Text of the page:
USA v. Cotroni  1 S.C.R. 1469: Right of Canadian citizen to remain in Canada -- Extradition -- Conspiracy to import drugs into U.S.A. from Canada -- Actions of accused taking place in Canada -- Offence existing under both U.S. law and Canadian law -- Whether or not extradition of Canadian citizen under these circumstances an infringement of citizen's right to remain in Canada
Constitutional law -- Charter of Rights -- Right of Canadian citizen to remain in Canada -- Extradition -- Conspiracy to import drugs into U.S.A. from Canada -- Actions of accused taking place in Canada -- Offence existing under both U.S. law and Canadian law -- Whether or not extradition of Canadian citizen under these circumstances an infringement of citizen's right to remain in Canada -- If so, whether or not extradition justifiable under s. 1 of the Charter -- Canadian Charter of Rights and Freedoms, ss. 1, 6(1).
Extradition -- Canadian citizens involved in conspiracy to import drugs into U.S.A. from Canada -- Actions of accused taking place in Canada -- Offence existing under both U.S. law and Canadian law -- Whether or not extradition of Canadian citizen under these circumstances an infringement of citizen's right to remain in Canada -- If so, whether or not extradition justifiable under s. 1 of the Charter.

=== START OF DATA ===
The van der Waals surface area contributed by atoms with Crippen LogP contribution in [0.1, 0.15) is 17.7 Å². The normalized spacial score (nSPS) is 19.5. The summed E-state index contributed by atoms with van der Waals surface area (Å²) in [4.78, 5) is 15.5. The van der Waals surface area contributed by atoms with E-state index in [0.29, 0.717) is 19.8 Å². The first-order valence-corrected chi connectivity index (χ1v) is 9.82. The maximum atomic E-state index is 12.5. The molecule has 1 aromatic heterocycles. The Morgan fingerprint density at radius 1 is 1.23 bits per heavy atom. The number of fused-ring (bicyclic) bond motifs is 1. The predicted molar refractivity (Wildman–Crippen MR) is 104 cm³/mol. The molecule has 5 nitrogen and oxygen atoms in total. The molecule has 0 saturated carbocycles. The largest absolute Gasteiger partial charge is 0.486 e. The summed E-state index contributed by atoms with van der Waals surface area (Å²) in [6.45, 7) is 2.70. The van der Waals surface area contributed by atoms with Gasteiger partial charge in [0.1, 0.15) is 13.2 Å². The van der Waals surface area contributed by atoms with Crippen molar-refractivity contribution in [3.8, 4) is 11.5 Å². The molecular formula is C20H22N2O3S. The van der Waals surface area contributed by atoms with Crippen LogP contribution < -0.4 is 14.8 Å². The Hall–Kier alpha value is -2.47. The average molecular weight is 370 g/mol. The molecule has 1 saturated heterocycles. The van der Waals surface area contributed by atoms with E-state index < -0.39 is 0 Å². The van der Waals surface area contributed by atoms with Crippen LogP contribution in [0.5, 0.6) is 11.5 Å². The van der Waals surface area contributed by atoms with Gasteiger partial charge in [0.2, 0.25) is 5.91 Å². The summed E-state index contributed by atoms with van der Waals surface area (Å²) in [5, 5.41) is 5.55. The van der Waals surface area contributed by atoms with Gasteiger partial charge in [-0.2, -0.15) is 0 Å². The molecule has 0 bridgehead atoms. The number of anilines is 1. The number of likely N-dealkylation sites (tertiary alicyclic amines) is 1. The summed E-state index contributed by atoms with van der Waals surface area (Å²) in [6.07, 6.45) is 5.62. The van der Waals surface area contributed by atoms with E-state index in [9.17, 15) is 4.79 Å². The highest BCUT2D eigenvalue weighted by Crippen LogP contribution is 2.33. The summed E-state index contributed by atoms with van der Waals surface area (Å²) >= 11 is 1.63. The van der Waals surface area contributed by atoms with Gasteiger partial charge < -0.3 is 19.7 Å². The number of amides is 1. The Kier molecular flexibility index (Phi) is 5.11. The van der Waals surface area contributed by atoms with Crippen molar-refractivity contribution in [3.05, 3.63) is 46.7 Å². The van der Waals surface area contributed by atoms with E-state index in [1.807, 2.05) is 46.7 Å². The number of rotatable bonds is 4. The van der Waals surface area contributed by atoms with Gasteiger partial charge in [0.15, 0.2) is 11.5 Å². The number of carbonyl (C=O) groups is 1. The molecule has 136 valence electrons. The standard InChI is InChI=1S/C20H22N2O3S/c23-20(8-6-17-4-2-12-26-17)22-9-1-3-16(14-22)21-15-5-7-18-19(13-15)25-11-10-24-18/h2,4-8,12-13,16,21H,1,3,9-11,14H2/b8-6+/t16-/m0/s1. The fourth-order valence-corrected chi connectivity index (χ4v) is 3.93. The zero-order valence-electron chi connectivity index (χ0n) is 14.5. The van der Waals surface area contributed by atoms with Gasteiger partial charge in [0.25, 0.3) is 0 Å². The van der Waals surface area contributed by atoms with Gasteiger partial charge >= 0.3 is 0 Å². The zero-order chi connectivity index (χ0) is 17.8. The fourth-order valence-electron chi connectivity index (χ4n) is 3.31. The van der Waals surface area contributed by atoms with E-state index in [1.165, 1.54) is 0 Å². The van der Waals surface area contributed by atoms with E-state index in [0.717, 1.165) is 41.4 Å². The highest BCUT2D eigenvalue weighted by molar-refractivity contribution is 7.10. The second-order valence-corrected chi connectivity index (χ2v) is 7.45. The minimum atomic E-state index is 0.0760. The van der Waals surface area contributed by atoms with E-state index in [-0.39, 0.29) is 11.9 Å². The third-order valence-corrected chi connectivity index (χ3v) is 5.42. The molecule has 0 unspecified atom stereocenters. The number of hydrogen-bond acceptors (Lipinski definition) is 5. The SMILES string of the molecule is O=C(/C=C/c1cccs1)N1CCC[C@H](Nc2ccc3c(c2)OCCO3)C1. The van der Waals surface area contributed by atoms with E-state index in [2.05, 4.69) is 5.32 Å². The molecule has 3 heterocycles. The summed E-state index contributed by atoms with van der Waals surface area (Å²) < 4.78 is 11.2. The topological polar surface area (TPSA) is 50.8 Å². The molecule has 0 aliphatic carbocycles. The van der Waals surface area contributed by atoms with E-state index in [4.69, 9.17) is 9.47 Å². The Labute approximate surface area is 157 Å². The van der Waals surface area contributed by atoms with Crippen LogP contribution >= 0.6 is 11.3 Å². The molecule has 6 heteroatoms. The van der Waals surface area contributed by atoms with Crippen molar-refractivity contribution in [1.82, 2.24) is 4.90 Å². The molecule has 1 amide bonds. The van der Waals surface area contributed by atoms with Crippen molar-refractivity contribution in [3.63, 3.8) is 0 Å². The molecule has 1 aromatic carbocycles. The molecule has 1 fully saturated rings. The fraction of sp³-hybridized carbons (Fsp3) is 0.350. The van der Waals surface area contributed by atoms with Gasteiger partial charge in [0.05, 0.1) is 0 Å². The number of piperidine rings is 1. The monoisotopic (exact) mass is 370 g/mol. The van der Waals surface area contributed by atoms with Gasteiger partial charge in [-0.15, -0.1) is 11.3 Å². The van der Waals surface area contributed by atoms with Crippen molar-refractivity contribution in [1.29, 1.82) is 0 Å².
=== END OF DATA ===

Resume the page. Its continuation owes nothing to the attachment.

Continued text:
Appellants are Canadian citizens who were arrested in Canada for separate offences pursuant to warrants issued under the Extradition Act and the Extradition Treaty between Canada and the United States. Both were alleged to have participated in a conspiracy to import and distribute heroin in the United States; El Zein was also alleged to have imported heroin into the United States. The appellants' actions which related to the alleged offences took place when they were in Canada and appellants could have been tried under Canadian law. The United States sought extradition, committal for extradition was ordered in each case and applications for habeas corpus with certiorari in aid were dismissed. The Quebec Court of Appeal quashed the committals. The constitutional questions before this Court queried (1) whether the surrender of a Canadian citizen to a foreign state constituted an infringement of the s. 6(1) Charter right to remain in Canada and, (2) if so, whether surrender here constituted a reasonable limit on that right under s. 1.